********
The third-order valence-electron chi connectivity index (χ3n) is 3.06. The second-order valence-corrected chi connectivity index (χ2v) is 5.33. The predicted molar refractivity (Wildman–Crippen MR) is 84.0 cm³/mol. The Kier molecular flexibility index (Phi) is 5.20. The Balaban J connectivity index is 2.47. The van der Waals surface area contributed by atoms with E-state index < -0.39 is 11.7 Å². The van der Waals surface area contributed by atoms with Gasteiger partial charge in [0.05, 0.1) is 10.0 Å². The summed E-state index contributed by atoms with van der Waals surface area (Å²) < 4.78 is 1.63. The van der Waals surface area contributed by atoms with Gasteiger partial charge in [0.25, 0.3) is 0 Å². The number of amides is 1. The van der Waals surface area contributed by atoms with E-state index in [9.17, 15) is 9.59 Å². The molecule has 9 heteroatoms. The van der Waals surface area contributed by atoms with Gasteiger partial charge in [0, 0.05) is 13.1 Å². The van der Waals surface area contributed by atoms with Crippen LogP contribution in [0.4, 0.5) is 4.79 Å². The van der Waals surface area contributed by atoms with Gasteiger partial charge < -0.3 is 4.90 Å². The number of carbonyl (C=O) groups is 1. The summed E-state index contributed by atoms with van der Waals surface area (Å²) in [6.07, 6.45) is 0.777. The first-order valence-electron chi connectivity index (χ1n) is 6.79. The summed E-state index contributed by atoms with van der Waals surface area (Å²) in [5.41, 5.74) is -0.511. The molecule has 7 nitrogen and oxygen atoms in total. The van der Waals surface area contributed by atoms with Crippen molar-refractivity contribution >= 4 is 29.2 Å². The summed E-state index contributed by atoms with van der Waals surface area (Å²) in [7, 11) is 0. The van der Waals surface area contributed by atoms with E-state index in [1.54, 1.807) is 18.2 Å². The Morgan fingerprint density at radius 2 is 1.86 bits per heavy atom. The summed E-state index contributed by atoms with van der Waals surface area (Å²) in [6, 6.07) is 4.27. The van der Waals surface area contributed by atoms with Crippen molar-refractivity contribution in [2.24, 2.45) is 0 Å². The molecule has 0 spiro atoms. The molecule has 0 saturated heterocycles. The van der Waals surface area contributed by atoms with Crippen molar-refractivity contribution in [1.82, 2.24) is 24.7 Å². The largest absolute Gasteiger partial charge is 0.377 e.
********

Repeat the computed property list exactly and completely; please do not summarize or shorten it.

The third-order valence-electron chi connectivity index (χ3n) is 3.06. The second-order valence-corrected chi connectivity index (χ2v) is 5.33. The predicted molar refractivity (Wildman–Crippen MR) is 84.0 cm³/mol. The Kier molecular flexibility index (Phi) is 5.20. The Balaban J connectivity index is 2.47. The van der Waals surface area contributed by atoms with E-state index < -0.39 is 11.7 Å². The van der Waals surface area contributed by atoms with Gasteiger partial charge in [0.05, 0.1) is 10.0 Å². The summed E-state index contributed by atoms with van der Waals surface area (Å²) < 4.78 is 1.63. The van der Waals surface area contributed by atoms with Gasteiger partial charge in [0.25, 0.3) is 0 Å². The number of amides is 1. The van der Waals surface area contributed by atoms with E-state index in [9.17, 15) is 9.59 Å². The molecule has 9 heteroatoms. The van der Waals surface area contributed by atoms with Gasteiger partial charge in [0, 0.05) is 13.1 Å². The van der Waals surface area contributed by atoms with Crippen LogP contribution in [0.4, 0.5) is 4.79 Å². The van der Waals surface area contributed by atoms with Gasteiger partial charge < -0.3 is 4.90 Å². The number of carbonyl (C=O) groups is 1. The summed E-state index contributed by atoms with van der Waals surface area (Å²) in [6.07, 6.45) is 0.777. The first-order valence-electron chi connectivity index (χ1n) is 6.79. The summed E-state index contributed by atoms with van der Waals surface area (Å²) in [5.41, 5.74) is -0.511. The molecule has 7 nitrogen and oxygen atoms in total. The van der Waals surface area contributed by atoms with Crippen molar-refractivity contribution >= 4 is 29.2 Å². The summed E-state index contributed by atoms with van der Waals surface area (Å²) in [7, 11) is 0. The van der Waals surface area contributed by atoms with E-state index in [1.54, 1.807) is 18.2 Å². The Morgan fingerprint density at radius 2 is 1.86 bits per heavy atom. The summed E-state index contributed by atoms with van der Waals surface area (Å²) in [6, 6.07) is 4.27. The van der Waals surface area contributed by atoms with Crippen molar-refractivity contribution in [2.24, 2.45) is 0 Å². The molecule has 0 spiro atoms. The molecule has 0 saturated heterocycles. The van der Waals surface area contributed by atoms with Crippen molar-refractivity contribution in [1.82, 2.24) is 24.7 Å². The largest absolute Gasteiger partial charge is 0.377 e.